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At the Movies: Migration

Migration (2023) © Illumination. Image Courtesy of IMDb

I wonder if there’s a classification system for travelers, like there is for introverts and extroverts. I consider myself a highly functioning introvert—I love to entertain, but once y’all get here, I’m only really going to hunker down in the corner with a couple people and hope the rest of you have fun with each other. 

I think maybe I’m an ambivert.

If there’s a spectrum between “prefers to never leave the county” and “wants to travel every weekend,” I’m probably a midihodophile, a person who loves to travel but only in moderation. (Although “hodophile” is a real, actual word that means lover of traveling, “midihodophile” is a new one I hope will enter our daily lexicon. It’s super fun to say.) 

If I had my druthers, I would go somewhere else once every other month, maybe, seeing new sights and eating new treats, and then spend the rest of my time within a one-mile radius of my house.

Come to think of it, this is actually not too far off from what I do these days, except maybe we visit somewhere else once a quarter or so. And once a year, we take a family migration to the coast for a week to that one special place, a place our souls long for all year and then sigh contentedly upon arrival. We’re counting down the days now, just under 60 to go until we’re at the ocean. Ah, the ocean! It’s time for our annual migration!

Are you a homebody or more of the adventurous type? Or do you fall somewhere between, like me? 


Mack, the father of the Mallard family in the Illumination film, Migration, is definitely a homebody. This is his pond, the pond on which he’s built and raised his family, a beautiful pond with ample views of mountain scenery and clean water and a safe, fluffy nest, free from all threats, fears, and unknowns.

But when a migrating flock of ducks lands on their pond as a quick stopover on the way south to Jamaica for the winter, Mack has to decide whether he’s going to succumb to the adventurous spirit of his co-pilot, Pam, and their two ducklings, or whether he’s going to be a stick-in-the-mud, keeping his family in the safe pond they’ve always known.

Since the movie is called Migration, you can guess which path he settles on. Off they go, from their little New England pond into the bright sky of possibility! 

On their way, the small flock overcomes all kinds of adversities, from facing strange birds to tackling the threat of predators. It’s a sweet and delightful little adventure that made me and my teenage son laugh out loud. I even wept a little. But that’s not that unusual.

Finding the Love: Faithifying Your Viewing

Early on in the Sermon on the Mount, Jesus stood up and told whoever was listening, “Blessed are the meek, for they will inherit the earth” (Matthew 5:5). Meekness isn’t exactly a virtue we’re inclined to celebrate as a culture, and yet here is Jesus, calling those who are meek, or humble, blessed.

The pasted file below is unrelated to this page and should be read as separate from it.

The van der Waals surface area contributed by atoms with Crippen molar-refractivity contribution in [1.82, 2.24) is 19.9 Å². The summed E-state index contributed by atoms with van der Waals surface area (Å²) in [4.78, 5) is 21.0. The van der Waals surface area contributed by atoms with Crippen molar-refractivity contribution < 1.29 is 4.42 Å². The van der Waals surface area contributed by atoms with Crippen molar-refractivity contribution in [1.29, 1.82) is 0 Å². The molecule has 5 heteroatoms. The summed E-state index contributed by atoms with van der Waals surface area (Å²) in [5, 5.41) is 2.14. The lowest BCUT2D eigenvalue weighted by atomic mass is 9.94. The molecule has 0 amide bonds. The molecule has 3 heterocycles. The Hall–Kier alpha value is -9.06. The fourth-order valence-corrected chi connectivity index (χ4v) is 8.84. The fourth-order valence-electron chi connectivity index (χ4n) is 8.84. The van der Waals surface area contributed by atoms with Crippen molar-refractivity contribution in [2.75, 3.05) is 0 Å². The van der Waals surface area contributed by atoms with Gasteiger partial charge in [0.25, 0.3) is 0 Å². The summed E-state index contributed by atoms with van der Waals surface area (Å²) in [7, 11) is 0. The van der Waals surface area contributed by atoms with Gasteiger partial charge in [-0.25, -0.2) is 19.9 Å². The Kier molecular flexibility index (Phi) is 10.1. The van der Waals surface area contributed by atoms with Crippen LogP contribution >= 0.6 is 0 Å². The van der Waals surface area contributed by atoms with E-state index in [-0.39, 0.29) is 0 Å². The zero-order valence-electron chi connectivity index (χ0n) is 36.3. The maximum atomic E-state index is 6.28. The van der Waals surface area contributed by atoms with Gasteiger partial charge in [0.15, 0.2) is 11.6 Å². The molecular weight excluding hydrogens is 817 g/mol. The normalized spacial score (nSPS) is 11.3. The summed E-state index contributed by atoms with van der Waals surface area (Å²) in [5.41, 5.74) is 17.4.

I would call Mack Mallard a humble bird.

Humble birds might be reluctant to make a change, but they’re open to it. Humble birds might feel like their way is the right way, but they’re willing to say, “I could be wrong.” (I’d like some more of that posture in my life, wouldn’t you?) 

Humble birds may feel like the safest thing they can do is stay right where they are, but if someone else—God, their partner, their children, their neighbor, a stranger—encourages or challenges them to step outside of their comfort zone, for the sake of the relationship, they go.

Mack Mallard does this, over and over again, because he loves his family, and because his teen son and daughter, whom he loves, challenge him to love others, too.

I love that about my own children. It would be a lot easier to go on with my life, maintaining a safe boundary and mild prejudices about whom I will and will not love, but instead, my children force me to see things differently. Jesus invites us into this same way of seeing differently, a meek posture that does not presume anything about our value over another one of God’s children.

But what if it doesn’t work out? What if they turn out to be exactly who we thought they’d be? What if we wasted all that goodness and kindness on an undeserving stranger? What if, after being generous in spirit, time, and treasure, there just isn’t enough?

Birds get some additional attention and praise when Jesus calls them out later in the same sermon, this time as examples of why we shouldn’t worry so much (Matthew 6:25-34). “​​Look at the birds of the air;” Jesus says, pointing to Mack Mallard and the surrounding flocks of migrating ducks, “they do not sow or reap or store away in barns, and yet your heavenly Father feeds them. Are you not much more valuable than they?”

We are called to trust that God will provide what is needed, no matter the circumstance. This humble posture acknowledges that God has already provided everything we need here. The only way it is possible for us to “inherit the earth” is to acknowledge our humble position here as it is, in possession of nothing that has already been given to us. Only then does everything that exists become ours.

We discover the treasure in the field—all that really matters, faith, hope, love—when we open up our fists and sell everything else we hold dear.

By the end of the movie, it’s safe to say that Mack has “inherited the earth.” May we follow in that duck’s wing flaps.

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